Dissertation/Thesis Abstract

Cell geometric constraints regulate nuclear & chromatin plasticity via actomyosin contractility
by Makhija, Ekta, Ph.D., National University of Singapore (Singapore), 2015, 116; 10006059
Abstract (Summary)

Extracellular mechanical signals (EMS) can regulate nuclear morphology and chromatin dynamics via the physical link from focal adhesions to chromatin via the cytoskeleton, linker proteins on the nuclear envelope and the nuclear lamina. However, how such force transmission from cytoskeleton to the nucleus is regulated by different EMS and their effect on nuclear and chromatin dynamics is not well understood. In the first project, using micropillar substrates and correlation analysis techniques, we measured the time scale at which nuclear and chromatin dynamics respond to traction forces at cell periphery in unperturbed cells. In the second project, using nuclear envelope fluctuations and heterochromatin dynamics as readout, we characterized how cytoskeletal forces alter depending on the EMS provided by micropatterned substrates. In the third project, we developed a technique to quantify chromatin dynamics and used it to study the effect of cytoskeletal perturbations on chromatin dynamics and binding of transcription regulators. Taken together, this work provides a quantitative understanding of the coupling between cellular mechanotransduction and nuclear and chromatin plasticity.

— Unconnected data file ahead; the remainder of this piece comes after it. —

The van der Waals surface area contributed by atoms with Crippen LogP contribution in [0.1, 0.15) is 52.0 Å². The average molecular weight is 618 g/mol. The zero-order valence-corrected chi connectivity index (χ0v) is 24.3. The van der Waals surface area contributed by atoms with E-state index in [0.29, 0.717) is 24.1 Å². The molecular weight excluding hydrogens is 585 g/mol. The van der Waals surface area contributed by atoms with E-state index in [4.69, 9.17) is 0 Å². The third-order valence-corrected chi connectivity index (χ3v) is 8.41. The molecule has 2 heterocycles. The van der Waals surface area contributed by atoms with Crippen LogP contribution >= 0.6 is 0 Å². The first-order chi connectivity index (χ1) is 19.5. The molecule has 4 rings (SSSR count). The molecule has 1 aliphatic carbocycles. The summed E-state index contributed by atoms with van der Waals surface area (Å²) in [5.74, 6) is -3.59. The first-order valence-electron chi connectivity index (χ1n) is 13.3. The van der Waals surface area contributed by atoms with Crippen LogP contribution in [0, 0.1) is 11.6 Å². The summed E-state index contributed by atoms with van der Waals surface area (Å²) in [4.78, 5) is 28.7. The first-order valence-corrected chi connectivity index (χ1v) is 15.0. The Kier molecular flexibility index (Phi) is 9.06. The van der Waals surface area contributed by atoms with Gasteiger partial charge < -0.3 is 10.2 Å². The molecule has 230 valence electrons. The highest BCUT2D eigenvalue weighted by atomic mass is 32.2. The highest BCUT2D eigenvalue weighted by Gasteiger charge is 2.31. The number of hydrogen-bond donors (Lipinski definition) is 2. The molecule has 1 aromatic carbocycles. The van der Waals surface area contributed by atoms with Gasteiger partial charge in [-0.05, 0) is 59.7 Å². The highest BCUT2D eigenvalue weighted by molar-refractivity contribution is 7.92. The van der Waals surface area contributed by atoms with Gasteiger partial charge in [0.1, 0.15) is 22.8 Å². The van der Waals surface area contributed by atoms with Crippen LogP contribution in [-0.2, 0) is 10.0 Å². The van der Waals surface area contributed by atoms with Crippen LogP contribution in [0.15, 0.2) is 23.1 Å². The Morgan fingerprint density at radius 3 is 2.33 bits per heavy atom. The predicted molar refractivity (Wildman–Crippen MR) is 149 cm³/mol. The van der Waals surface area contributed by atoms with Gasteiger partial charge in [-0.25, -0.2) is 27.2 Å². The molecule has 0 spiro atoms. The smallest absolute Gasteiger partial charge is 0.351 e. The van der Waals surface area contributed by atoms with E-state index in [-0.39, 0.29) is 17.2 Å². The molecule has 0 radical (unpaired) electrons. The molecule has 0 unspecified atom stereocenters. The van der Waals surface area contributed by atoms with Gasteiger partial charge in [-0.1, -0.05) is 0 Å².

Indexing (document details)
School: National University of Singapore (Singapore)
Department: Mechanobiology
School Location: Republic of Singapore
Source: DAI-B 77/06(E), Dissertation Abstracts International
Subjects: Biomechanics
Publication Number: 10006059
ISBN: 978-1-339-43921-1
Copyright © 2020 ProQuest LLC. All rights reserved. Terms and Conditions Privacy Policy Cookie Policy